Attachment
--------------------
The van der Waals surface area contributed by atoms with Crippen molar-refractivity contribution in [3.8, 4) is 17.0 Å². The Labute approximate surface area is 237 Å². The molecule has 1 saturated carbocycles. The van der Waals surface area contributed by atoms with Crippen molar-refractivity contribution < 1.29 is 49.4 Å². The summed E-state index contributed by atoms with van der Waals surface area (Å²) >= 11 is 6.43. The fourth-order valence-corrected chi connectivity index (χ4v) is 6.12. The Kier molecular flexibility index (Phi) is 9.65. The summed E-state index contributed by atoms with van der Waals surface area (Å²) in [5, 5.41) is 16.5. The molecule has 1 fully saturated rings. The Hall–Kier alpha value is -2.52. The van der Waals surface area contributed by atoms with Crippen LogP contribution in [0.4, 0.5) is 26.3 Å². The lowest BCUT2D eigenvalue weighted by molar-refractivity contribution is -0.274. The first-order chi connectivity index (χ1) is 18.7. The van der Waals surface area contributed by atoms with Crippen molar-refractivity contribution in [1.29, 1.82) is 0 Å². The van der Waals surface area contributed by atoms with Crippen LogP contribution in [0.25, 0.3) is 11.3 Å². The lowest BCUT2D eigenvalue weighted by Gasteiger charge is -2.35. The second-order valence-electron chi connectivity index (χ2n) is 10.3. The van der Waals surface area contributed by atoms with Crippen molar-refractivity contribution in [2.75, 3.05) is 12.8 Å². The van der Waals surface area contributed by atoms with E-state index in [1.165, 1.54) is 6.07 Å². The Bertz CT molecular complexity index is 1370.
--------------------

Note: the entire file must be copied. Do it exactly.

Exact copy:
The van der Waals surface area contributed by atoms with Crippen molar-refractivity contribution in [3.8, 4) is 17.0 Å². The Labute approximate surface area is 237 Å². The molecule has 1 saturated carbocycles. The van der Waals surface area contributed by atoms with Crippen molar-refractivity contribution < 1.29 is 49.4 Å². The summed E-state index contributed by atoms with van der Waals surface area (Å²) >= 11 is 6.43. The fourth-order valence-corrected chi connectivity index (χ4v) is 6.12. The Kier molecular flexibility index (Phi) is 9.65. The summed E-state index contributed by atoms with van der Waals surface area (Å²) in [5, 5.41) is 16.5. The molecule has 1 fully saturated rings. The Hall–Kier alpha value is -2.52. The van der Waals surface area contributed by atoms with Crippen LogP contribution in [0.4, 0.5) is 26.3 Å². The lowest BCUT2D eigenvalue weighted by molar-refractivity contribution is -0.274. The first-order chi connectivity index (χ1) is 18.7. The van der Waals surface area contributed by atoms with Crippen molar-refractivity contribution in [1.29, 1.82) is 0 Å². The van der Waals surface area contributed by atoms with Crippen LogP contribution in [0.25, 0.3) is 11.3 Å². The lowest BCUT2D eigenvalue weighted by Gasteiger charge is -2.35. The second-order valence-electron chi connectivity index (χ2n) is 10.3. The van der Waals surface area contributed by atoms with Crippen molar-refractivity contribution in [2.75, 3.05) is 12.8 Å². The van der Waals surface area contributed by atoms with E-state index in [1.165, 1.54) is 6.07 Å². The Bertz CT molecular complexity index is 1370.